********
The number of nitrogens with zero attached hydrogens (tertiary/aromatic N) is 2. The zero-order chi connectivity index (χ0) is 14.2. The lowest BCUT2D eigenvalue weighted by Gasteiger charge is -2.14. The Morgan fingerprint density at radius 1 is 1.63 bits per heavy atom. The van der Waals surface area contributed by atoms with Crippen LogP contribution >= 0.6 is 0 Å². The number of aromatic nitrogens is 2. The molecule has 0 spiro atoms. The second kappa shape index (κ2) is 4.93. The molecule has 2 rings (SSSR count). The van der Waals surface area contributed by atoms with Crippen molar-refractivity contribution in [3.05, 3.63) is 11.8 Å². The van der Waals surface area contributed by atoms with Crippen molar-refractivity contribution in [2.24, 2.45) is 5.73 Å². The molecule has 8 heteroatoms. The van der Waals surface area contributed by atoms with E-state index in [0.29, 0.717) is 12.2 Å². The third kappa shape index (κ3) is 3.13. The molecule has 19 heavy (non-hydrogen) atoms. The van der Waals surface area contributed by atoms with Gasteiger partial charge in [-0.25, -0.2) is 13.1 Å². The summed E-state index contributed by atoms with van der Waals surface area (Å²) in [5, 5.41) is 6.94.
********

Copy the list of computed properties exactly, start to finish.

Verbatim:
The number of nitrogens with zero attached hydrogens (tertiary/aromatic N) is 2. The zero-order chi connectivity index (χ0) is 14.2. The lowest BCUT2D eigenvalue weighted by Gasteiger charge is -2.14. The Morgan fingerprint density at radius 1 is 1.63 bits per heavy atom. The van der Waals surface area contributed by atoms with Crippen LogP contribution >= 0.6 is 0 Å². The number of aromatic nitrogens is 2. The molecule has 0 spiro atoms. The second kappa shape index (κ2) is 4.93. The molecule has 2 rings (SSSR count). The van der Waals surface area contributed by atoms with Crippen molar-refractivity contribution in [3.05, 3.63) is 11.8 Å². The van der Waals surface area contributed by atoms with Crippen molar-refractivity contribution in [2.24, 2.45) is 5.73 Å². The molecule has 8 heteroatoms. The van der Waals surface area contributed by atoms with E-state index in [0.29, 0.717) is 12.2 Å². The third kappa shape index (κ3) is 3.13. The molecule has 19 heavy (non-hydrogen) atoms. The van der Waals surface area contributed by atoms with Gasteiger partial charge in [-0.25, -0.2) is 13.1 Å². The summed E-state index contributed by atoms with van der Waals surface area (Å²) in [5, 5.41) is 6.94.